Is fearful thinking impacting your business? II

Part II of II - Last month, I shared insights on how Wishful Thinking can stagnate business progress. While Wishful Thinking is often openly expressed in a somewhat exasperated state of mind, Fearful Thinking is often not shared or spoken, but lies within one's subconscious, impeding decision making or effective action through an undermining whisper. 


Are any of these Fearful Thinking mindsets impacting your business?


1. Fear of Losing Control: If you or someone within your company have been accused of micromanaging or are compelled to know every little nuance of what anyone is doing, fear of losing control is most likely at play. While believing your way is the best way combined with a desire for everyone to be effective seems reasonable, feeling a necessity  to control every aspect adds a layer of stress along with implying a lack of confidence in those hired to do their jobs. Instead of feeling a need to be in control, allow everyone within your firm to take charge of their areas. You just might be surprised by the progress that is made once this is respected and nurtured. 


2. Fear of Letting Go: Different than a need to be in control, a fear of letting go is a combination of having high expectations and standards along with a hesitancy to venture beyond what you currently know or have been doing. This is reflected in continuing to take on responsibilities or handling tasks that could and should be handled by someone else. You fool yourself into believing that your handling it is your best option, even when it isn't something you really enjoy doing in the first place. Letting go of anything that is not where your heart, passions and competency lie will enable your business to flourish through others more qualified to handle these tasks and responsibilities in the first place.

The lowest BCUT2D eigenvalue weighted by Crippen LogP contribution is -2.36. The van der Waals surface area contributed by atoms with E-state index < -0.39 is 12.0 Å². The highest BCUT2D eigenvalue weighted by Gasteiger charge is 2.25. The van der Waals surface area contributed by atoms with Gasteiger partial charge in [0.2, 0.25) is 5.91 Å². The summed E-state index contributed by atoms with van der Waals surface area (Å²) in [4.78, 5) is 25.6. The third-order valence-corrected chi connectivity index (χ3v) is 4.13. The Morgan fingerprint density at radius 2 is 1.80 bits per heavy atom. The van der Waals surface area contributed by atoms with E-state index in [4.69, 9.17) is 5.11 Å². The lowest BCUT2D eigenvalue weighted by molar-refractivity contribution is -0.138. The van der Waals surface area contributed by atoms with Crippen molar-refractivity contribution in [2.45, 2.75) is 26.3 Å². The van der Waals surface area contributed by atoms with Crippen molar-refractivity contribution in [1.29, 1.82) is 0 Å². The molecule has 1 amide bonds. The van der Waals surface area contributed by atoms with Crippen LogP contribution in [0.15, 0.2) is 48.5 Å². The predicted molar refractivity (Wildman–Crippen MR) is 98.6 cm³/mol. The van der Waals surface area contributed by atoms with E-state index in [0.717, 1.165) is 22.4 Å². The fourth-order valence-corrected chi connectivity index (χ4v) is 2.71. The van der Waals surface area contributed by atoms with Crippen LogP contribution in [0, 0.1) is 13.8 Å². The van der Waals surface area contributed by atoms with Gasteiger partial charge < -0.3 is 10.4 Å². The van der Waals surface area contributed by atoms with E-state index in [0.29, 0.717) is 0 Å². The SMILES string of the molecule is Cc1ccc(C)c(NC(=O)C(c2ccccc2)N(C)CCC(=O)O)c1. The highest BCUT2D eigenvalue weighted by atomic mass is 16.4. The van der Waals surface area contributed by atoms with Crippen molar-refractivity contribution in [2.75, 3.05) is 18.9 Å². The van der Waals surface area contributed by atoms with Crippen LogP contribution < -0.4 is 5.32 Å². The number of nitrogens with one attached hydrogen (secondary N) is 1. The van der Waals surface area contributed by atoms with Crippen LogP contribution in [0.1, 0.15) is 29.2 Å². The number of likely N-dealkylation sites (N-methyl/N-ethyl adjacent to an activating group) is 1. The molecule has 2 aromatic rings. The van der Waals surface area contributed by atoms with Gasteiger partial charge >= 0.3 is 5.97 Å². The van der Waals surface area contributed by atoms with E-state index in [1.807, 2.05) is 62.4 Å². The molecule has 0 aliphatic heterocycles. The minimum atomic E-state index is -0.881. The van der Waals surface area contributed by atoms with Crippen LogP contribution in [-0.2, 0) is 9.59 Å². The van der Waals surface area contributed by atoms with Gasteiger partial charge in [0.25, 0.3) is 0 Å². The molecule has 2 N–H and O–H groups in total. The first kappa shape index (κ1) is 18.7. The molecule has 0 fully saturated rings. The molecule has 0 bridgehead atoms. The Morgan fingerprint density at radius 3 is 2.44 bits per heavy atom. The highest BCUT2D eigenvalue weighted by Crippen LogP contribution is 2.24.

3. Fear of Success: You are a high achiever and are determined to accomplish whatever you set out to do. As a result, you have been exposed to many people, some of whom were viewed as successful, but not of the character or level of integrity that you believe is important to possess. This concerns you to the point that you fear success would change you in a way that you don’t want to be.  The key here is to define success on your own terms, and no one else's. Only then can you ride your own wave of success that is gratifying and fulfilling. 


4. Fear of Failure: You are driven by an underlying need to prove you are worthy and capable. You are your own worst critic to the point of not being able to truly see and appreciate what you have overcome, but rather focus instead on what you view as failed attempts or results. Failure is an illusion. While the result may not have been what was desired, it is still a result, helping you see what did not work so you can learn, shift and seek what can work. Any set back is merely a set up for your ultimate success. 


5. Fear of Being Ordinary: You are a daredevil who enjoys being stimulated with a variety of interests, constant activity and many irons in the fire. You have many ideas and inspirations that excite you, but they also can distract you to the point that nothing seems to move forward as you continuously bounce from one thing to another. Your desire to be exceptional could be an underlying fear of not wanting to be viewed as ordinary. Release this fear by becoming a maverick at turning your inspirations and ideas into tangible assets through bringing on board the right taskmasters to bring them into reality.  


Understand that fear is merely a manifestation in your way of thinking that can easily be replaced by the reality of what you are truly capable of doing and being. Then you will be gratified and psyched up about the real impact and progress you can make in your business. 

Sherré DeMao is author of the nationally acclaimed books, 50 Marketing Secrets of Growth Companies in Down Economic Times, www.50marketingsecrets.com, and Me, Myself & Inc., www.memyselfandinc.com, Her column seeks to help business owners build and grow sustainable enterprises and businesses with economic value and preference in the marketplace.